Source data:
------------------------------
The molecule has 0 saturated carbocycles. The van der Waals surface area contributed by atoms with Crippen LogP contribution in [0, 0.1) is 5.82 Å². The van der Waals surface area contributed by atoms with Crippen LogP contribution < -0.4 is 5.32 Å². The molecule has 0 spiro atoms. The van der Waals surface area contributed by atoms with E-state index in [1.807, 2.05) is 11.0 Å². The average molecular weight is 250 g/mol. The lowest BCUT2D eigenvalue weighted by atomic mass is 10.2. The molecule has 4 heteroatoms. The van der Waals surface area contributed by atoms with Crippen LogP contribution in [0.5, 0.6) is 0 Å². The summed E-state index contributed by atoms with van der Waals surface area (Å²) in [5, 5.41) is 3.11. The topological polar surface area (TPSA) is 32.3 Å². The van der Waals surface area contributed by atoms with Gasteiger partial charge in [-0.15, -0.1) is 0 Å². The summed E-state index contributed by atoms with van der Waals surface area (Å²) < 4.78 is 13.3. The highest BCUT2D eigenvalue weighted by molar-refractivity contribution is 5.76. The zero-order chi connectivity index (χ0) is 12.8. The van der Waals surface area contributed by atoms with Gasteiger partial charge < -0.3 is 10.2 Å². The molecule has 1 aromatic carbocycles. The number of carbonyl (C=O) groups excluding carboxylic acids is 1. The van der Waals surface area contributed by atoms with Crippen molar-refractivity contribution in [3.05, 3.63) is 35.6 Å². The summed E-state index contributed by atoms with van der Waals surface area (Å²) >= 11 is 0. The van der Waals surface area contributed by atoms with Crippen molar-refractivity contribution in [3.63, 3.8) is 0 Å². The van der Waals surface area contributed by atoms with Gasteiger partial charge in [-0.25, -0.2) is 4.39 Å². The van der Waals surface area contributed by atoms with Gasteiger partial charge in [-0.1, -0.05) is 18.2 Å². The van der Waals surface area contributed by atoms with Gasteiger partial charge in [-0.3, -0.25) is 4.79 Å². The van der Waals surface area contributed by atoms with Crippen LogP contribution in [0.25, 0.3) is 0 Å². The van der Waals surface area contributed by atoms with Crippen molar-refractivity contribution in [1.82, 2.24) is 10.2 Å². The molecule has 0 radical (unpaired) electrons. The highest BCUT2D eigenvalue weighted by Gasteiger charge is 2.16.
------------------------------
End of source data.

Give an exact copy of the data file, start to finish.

The molecule has 0 saturated carbocycles. The van der Waals surface area contributed by atoms with Crippen LogP contribution in [0, 0.1) is 5.82 Å². The van der Waals surface area contributed by atoms with Crippen LogP contribution < -0.4 is 5.32 Å². The molecule has 0 spiro atoms. The van der Waals surface area contributed by atoms with E-state index in [1.807, 2.05) is 11.0 Å². The average molecular weight is 250 g/mol. The lowest BCUT2D eigenvalue weighted by atomic mass is 10.2. The molecule has 4 heteroatoms. The van der Waals surface area contributed by atoms with Crippen LogP contribution in [0.5, 0.6) is 0 Å². The summed E-state index contributed by atoms with van der Waals surface area (Å²) in [5, 5.41) is 3.11. The topological polar surface area (TPSA) is 32.3 Å². The van der Waals surface area contributed by atoms with Gasteiger partial charge in [-0.15, -0.1) is 0 Å². The summed E-state index contributed by atoms with van der Waals surface area (Å²) < 4.78 is 13.3. The highest BCUT2D eigenvalue weighted by molar-refractivity contribution is 5.76. The zero-order chi connectivity index (χ0) is 12.8. The van der Waals surface area contributed by atoms with Gasteiger partial charge < -0.3 is 10.2 Å². The molecule has 1 aromatic carbocycles. The number of carbonyl (C=O) groups excluding carboxylic acids is 1. The van der Waals surface area contributed by atoms with Crippen molar-refractivity contribution in [3.05, 3.63) is 35.6 Å². The summed E-state index contributed by atoms with van der Waals surface area (Å²) >= 11 is 0. The van der Waals surface area contributed by atoms with Crippen molar-refractivity contribution in [3.63, 3.8) is 0 Å². The van der Waals surface area contributed by atoms with Gasteiger partial charge in [-0.25, -0.2) is 4.39 Å². The van der Waals surface area contributed by atoms with Gasteiger partial charge in [-0.1, -0.05) is 18.2 Å². The van der Waals surface area contributed by atoms with Gasteiger partial charge in [-0.3, -0.25) is 4.79 Å². The van der Waals surface area contributed by atoms with Crippen LogP contribution in [0.25, 0.3) is 0 Å². The van der Waals surface area contributed by atoms with Crippen molar-refractivity contribution in [1.82, 2.24) is 10.2 Å². The molecule has 0 radical (unpaired) electrons. The highest BCUT2D eigenvalue weighted by Gasteiger charge is 2.16.